Gilead's CAR-T cell therapy Yescarta gains EU clearance; meets first resistance from NICE

Gilead Sciences' Kite unit announced that the European Commission approved Yescarta (axicabtagene ciloleucel) as a treatment for adults with relapsed or refractory diffuse large B-cell lymphoma (DLBCL) and primary mediastinal large B-cell lymphoma (PMBCL), after two or more lines of systemic therapy. The company noted that the CAR-T cell therapy is first to receive clearance for two types of aggressive non-Hodgkin lymphoma (NHL).

The approval came at the same time as the European Commission approved Novartis' CAR-T cell therapy Kymriah (tisagenlecleucel) for blood cancer indications, including relapsed or refractory DLBCL after two or more lines of systemic therapy. Kymriah also gained authorisation to treat paediatric and young adult patients up to 25 years of age with B-cell acute lymphoblastic leukaemia that is refractory, in relapse post-transplant or in second or later relapse.

The approval of Yescarta was supported by data from the ZUMA-1 trial in adults with refractory aggressive NHL. In the study, 72 percent of patients who received a single infusion of Yescarta responded to therapy, with 51 percent achieving a complete response at a median follow-up of 15.1 months. Gilead at one year following infusion, 60 percent of patients were alive and the median overall survival had not been reached.

Yescarta was approved in the US last year for certain patients with large B-cell lymphoma, with Gilead pricing the therapy at $373 000. For related analysis, see ViewPoints: Gilead preps for its European CAR-T adventure.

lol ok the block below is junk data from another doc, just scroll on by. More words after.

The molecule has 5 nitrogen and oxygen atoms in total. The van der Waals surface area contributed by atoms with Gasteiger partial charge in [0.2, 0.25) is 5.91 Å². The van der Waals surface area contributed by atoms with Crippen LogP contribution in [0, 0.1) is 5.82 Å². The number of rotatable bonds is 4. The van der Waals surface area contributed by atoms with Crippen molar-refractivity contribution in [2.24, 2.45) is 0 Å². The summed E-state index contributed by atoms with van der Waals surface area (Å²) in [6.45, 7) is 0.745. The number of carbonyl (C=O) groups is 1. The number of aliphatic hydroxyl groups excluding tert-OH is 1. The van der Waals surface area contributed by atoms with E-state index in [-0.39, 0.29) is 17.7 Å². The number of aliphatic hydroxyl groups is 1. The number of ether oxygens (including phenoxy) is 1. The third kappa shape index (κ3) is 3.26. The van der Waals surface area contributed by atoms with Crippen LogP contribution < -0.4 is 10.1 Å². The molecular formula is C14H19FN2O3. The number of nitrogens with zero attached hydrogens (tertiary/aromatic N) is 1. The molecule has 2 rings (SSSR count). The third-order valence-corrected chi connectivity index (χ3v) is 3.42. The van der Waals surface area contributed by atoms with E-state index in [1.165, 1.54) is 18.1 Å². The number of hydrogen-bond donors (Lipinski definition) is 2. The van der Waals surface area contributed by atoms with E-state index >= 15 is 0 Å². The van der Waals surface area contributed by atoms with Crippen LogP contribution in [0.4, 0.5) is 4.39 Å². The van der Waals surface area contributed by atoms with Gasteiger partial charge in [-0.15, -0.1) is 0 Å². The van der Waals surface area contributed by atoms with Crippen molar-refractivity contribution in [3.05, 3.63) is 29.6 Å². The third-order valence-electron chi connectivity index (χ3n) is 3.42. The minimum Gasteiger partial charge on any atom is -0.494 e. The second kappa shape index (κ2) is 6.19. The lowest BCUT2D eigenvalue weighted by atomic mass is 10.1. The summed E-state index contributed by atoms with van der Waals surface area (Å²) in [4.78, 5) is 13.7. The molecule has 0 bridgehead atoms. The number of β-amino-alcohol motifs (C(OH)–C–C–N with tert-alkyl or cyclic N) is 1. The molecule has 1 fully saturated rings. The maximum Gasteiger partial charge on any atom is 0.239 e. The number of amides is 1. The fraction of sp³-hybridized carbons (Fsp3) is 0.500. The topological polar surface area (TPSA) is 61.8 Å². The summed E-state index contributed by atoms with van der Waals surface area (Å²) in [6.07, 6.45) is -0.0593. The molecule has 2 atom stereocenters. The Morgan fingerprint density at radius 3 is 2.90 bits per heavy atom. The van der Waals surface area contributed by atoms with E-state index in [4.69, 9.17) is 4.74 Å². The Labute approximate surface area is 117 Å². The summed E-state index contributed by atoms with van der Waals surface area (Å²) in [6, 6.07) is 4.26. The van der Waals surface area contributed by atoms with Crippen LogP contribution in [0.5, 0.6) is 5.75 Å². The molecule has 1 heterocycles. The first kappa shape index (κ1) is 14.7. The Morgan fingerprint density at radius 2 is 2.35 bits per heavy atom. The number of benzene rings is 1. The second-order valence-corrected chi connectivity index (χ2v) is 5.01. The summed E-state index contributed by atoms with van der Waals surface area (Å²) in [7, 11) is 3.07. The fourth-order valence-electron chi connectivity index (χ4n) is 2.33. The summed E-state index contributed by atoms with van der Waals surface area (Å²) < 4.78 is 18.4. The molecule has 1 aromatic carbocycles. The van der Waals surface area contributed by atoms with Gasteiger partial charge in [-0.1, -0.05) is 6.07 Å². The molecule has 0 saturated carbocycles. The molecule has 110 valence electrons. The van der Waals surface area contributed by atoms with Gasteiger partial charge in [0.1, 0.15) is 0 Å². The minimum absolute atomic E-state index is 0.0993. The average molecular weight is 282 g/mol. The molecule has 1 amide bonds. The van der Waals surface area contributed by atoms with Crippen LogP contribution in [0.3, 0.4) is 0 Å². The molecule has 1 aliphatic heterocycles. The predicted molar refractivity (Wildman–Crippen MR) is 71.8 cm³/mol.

On Tuesday, in a setback for Gilead, the National Institute for Health and Care Excellence released draft guidance recommending against routine NHS funding of Yescarta in its two approved indications. The agency noted that while the therapy has demonstrated good response rates, overall survival and progression-free survival, there are no direct data comparing it to salvage chemotherapy. NICE said that as a result, the exact size of the benefit of Yescarta compared with salvage chemotherapy is unknown.

According to NICE, although Yescarta meets its criteria to be considered a life-extending treatment at the end of life, all of its cost-effectiveness estimates are above the range normally considered to be a cost-effective use of NHS resources. The agency noted that the price of the product "was submitted as commercial in confidence," adding that Gilead had also proposed a "commercial arrangement," but disclosed no further details. NICE added that the product does not meet the criteria for inclusion in the Cancer Drugs Fund.

Gilead said it was "in ongoing discussions with NICE to identify appropriate treatment comparators which can clarify how cell therapy may be made available to patients in the UK." Yescarta is the first CAR-T therapy to be assessed by NICE, although the agency is currently reviewing Kymriah.

Commenting on the news, Raj Chopra, head of cancer therapeutics at The Institute of Cancer Research, said "if we're going to see CAR T therapy widely available on the NHS, we need to find ways to reduce the costs." Chopra added "I hope NICE and the manufacturer will be able to work together both to bring the costs of treatment down and continue to build a stronger evidence base for it, so it can be made available to NHS patients as quickly as possible."

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